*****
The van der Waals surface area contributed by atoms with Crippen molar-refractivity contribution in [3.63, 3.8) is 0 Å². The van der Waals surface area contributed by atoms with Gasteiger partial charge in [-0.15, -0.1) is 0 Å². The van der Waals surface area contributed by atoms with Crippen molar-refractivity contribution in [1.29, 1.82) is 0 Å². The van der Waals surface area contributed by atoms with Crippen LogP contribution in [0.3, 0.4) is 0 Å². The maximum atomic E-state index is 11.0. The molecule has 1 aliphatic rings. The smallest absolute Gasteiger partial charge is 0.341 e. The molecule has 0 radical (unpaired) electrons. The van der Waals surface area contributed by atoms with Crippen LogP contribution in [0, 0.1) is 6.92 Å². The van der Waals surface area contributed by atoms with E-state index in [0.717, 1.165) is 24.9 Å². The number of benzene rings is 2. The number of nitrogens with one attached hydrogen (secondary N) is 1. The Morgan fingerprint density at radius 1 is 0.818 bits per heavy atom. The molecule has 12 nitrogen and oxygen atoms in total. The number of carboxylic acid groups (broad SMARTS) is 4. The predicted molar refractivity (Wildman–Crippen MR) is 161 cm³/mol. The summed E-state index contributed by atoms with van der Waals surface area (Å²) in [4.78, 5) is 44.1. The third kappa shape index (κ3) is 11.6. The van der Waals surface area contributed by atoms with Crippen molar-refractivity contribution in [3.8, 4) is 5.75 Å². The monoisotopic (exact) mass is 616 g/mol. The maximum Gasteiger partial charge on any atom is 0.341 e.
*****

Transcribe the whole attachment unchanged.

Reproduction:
The van der Waals surface area contributed by atoms with Crippen molar-refractivity contribution in [3.63, 3.8) is 0 Å². The van der Waals surface area contributed by atoms with Gasteiger partial charge in [-0.15, -0.1) is 0 Å². The van der Waals surface area contributed by atoms with Crippen molar-refractivity contribution in [1.29, 1.82) is 0 Å². The van der Waals surface area contributed by atoms with Crippen LogP contribution in [0.3, 0.4) is 0 Å². The maximum atomic E-state index is 11.0. The molecule has 1 aliphatic rings. The smallest absolute Gasteiger partial charge is 0.341 e. The molecule has 0 radical (unpaired) electrons. The van der Waals surface area contributed by atoms with Crippen LogP contribution in [0, 0.1) is 6.92 Å². The van der Waals surface area contributed by atoms with E-state index in [0.717, 1.165) is 24.9 Å². The number of benzene rings is 2. The number of nitrogens with one attached hydrogen (secondary N) is 1. The Morgan fingerprint density at radius 1 is 0.818 bits per heavy atom. The molecule has 12 nitrogen and oxygen atoms in total. The number of carboxylic acid groups (broad SMARTS) is 4. The predicted molar refractivity (Wildman–Crippen MR) is 161 cm³/mol. The summed E-state index contributed by atoms with van der Waals surface area (Å²) in [4.78, 5) is 44.1. The third kappa shape index (κ3) is 11.6. The van der Waals surface area contributed by atoms with Crippen molar-refractivity contribution in [3.8, 4) is 5.75 Å². The monoisotopic (exact) mass is 616 g/mol. The maximum Gasteiger partial charge on any atom is 0.341 e.